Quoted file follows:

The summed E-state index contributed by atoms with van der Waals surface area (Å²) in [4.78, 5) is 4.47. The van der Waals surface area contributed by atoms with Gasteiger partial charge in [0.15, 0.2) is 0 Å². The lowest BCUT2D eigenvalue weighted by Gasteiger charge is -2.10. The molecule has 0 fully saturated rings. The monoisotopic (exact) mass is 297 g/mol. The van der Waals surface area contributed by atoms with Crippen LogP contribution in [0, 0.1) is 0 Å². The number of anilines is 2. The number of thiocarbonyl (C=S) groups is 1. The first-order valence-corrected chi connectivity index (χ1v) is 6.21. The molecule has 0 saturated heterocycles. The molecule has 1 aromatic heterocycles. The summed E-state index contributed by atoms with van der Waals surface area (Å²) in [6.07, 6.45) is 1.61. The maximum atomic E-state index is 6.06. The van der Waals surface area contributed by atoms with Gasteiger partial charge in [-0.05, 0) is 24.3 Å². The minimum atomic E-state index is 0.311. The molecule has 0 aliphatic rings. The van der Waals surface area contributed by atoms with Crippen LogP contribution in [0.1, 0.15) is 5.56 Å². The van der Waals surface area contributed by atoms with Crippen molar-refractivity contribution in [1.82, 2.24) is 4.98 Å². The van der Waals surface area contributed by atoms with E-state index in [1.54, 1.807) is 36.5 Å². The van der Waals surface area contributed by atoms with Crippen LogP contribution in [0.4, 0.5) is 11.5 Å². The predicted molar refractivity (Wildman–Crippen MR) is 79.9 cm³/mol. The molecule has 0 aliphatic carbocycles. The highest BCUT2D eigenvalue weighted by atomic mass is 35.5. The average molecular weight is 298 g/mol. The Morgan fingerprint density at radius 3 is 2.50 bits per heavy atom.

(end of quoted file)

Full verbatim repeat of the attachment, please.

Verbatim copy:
The summed E-state index contributed by atoms with van der Waals surface area (Å²) in [4.78, 5) is 4.47. The van der Waals surface area contributed by atoms with Gasteiger partial charge in [0.15, 0.2) is 0 Å². The lowest BCUT2D eigenvalue weighted by Gasteiger charge is -2.10. The molecule has 0 fully saturated rings. The monoisotopic (exact) mass is 297 g/mol. The van der Waals surface area contributed by atoms with Crippen LogP contribution in [0, 0.1) is 0 Å². The number of anilines is 2. The number of thiocarbonyl (C=S) groups is 1. The first-order valence-corrected chi connectivity index (χ1v) is 6.21. The molecule has 0 saturated heterocycles. The molecule has 1 aromatic heterocycles. The summed E-state index contributed by atoms with van der Waals surface area (Å²) in [6.07, 6.45) is 1.61. The maximum atomic E-state index is 6.06. The van der Waals surface area contributed by atoms with Gasteiger partial charge in [-0.05, 0) is 24.3 Å². The minimum atomic E-state index is 0.311. The molecule has 0 aliphatic rings. The van der Waals surface area contributed by atoms with Crippen LogP contribution in [0.1, 0.15) is 5.56 Å². The van der Waals surface area contributed by atoms with Crippen molar-refractivity contribution in [1.82, 2.24) is 4.98 Å². The van der Waals surface area contributed by atoms with E-state index in [1.54, 1.807) is 36.5 Å². The van der Waals surface area contributed by atoms with Crippen LogP contribution in [0.4, 0.5) is 11.5 Å². The predicted molar refractivity (Wildman–Crippen MR) is 79.9 cm³/mol. The molecule has 0 aliphatic carbocycles. The highest BCUT2D eigenvalue weighted by atomic mass is 35.5. The average molecular weight is 298 g/mol. The Morgan fingerprint density at radius 3 is 2.50 bits per heavy atom.